Hawaii will reinstate a Cold War-era nuclear attack warning system beginning Dec. 1. The decision came before North Korea conducted another ballistic missile test on Nov. 29.
Earlier in November, the state's emergency management agency released a public service announcement detailing its plans to revive the Attack Warning Zone, a loud siren that has stayed silent for over two decades.
The alarm will sound for 50 seconds on the first business day of every month. December's alarm will take place after the monthly hurricane and tsunami sirens.
"We stopped using it in the mid-1990s after the Cold War ended in the 80s," emergency management spokesman Richard Rapoza told The New York Times.
Rapoza and other authorities say the possibility of a nuclear attack on Hawaii is "extremely unlikely," but that it needs to be used again because of North Korea's recent missile tests.
The most recent missile test was from Pyongyang and landed 600 miles away in the Sea of Japan.
President Donald Trump said the situation would be dealt with, but Defense Secretary Jim Mattis expressed concern over the 53-minute flight.
"It went higher, frankly, than any previous shot they've taken," Mattis announced at a budget meeting with Trump and Republican lawmakers. "The bottom line is, it's a continued effort to build a threat -- a ballistic missile threat that endangers world peace, regional peace and certainly the United States."
Hawaii began responding to the threat in July, when nuclear tests proved that North Korean technology was capable of hitting the island. The emergency management agency released plans for what to do in the event of an attack.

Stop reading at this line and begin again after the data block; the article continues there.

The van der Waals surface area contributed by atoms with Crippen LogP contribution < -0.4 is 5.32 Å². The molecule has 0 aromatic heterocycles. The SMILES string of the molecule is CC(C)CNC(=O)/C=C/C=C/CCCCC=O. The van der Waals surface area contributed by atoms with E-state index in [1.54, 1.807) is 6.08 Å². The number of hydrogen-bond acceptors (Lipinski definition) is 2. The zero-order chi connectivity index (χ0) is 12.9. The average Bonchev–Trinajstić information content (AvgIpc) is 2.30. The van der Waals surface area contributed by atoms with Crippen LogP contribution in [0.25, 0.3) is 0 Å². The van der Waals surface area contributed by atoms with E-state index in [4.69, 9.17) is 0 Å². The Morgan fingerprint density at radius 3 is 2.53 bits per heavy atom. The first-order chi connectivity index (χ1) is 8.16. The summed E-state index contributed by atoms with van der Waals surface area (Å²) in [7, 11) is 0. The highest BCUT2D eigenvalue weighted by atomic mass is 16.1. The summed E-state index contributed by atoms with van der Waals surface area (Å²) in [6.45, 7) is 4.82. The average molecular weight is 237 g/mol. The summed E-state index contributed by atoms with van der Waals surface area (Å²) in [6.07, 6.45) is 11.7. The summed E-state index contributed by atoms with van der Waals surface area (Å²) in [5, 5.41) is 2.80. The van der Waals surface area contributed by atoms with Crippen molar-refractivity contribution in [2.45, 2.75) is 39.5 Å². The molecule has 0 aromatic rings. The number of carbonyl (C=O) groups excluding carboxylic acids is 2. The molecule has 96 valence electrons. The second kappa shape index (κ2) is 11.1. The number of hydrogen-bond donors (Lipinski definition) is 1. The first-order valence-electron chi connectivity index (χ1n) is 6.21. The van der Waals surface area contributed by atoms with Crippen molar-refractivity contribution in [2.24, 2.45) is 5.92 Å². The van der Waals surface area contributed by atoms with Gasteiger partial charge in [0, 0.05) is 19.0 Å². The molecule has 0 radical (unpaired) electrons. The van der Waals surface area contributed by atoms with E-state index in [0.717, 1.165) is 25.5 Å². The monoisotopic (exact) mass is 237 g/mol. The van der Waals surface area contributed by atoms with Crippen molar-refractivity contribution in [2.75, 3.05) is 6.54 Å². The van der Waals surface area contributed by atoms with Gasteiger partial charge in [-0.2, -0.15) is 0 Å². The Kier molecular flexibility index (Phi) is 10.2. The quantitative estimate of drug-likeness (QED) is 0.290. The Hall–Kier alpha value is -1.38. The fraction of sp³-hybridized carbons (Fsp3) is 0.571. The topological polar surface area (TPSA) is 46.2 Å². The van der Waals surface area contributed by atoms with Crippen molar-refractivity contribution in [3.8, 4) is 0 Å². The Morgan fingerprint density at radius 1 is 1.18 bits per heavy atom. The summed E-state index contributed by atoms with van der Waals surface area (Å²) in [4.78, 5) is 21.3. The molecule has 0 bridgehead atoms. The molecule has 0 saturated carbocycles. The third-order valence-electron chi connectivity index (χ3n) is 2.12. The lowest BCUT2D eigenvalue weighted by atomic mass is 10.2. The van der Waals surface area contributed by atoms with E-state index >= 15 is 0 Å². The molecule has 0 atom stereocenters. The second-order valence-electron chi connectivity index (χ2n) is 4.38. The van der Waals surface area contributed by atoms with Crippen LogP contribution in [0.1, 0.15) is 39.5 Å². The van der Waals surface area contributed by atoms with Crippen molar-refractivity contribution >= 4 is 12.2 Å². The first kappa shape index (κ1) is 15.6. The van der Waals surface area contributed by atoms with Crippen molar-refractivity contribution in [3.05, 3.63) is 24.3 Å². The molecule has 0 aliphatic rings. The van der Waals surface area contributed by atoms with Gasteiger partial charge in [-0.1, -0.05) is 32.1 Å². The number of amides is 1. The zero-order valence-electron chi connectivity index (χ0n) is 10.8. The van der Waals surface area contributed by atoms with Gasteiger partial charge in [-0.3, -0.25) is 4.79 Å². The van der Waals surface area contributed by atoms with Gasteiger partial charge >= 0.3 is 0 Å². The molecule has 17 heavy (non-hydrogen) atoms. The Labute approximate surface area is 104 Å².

Hawaiian residents have conflicting views of the warning system. One told ABC News that he'd prefer to be warned in a nuclear attack, while another said that he didn't think it would make much difference. Others were just unsettled.
"If there really is a need for this it's very disconcerting," said Dvorah Governale, a 36-year-old Hawaii resident. "This reminds me of bomb shelter drills during the Cold War when I lived on the mainland. The whole thing makes me very uneasy and consumes more of my thoughts than it should."
Hawaii has told those living on the islands to designate an indoor place to seek shelter in case of a missile attack. This has inspired some to begin discussing plans with their family.
But Neil Milner, 76, brought up the possibility of becoming trapped during a crisis.
"It would be instant gridlock with people trying to get somewhere," Milner said. "In theory having a shelter makes sense, but if a nuclear bomb would strike Oahu I don't think it would really make a difference so I don't have any plans to go anywhere in particular if there is a missile coming."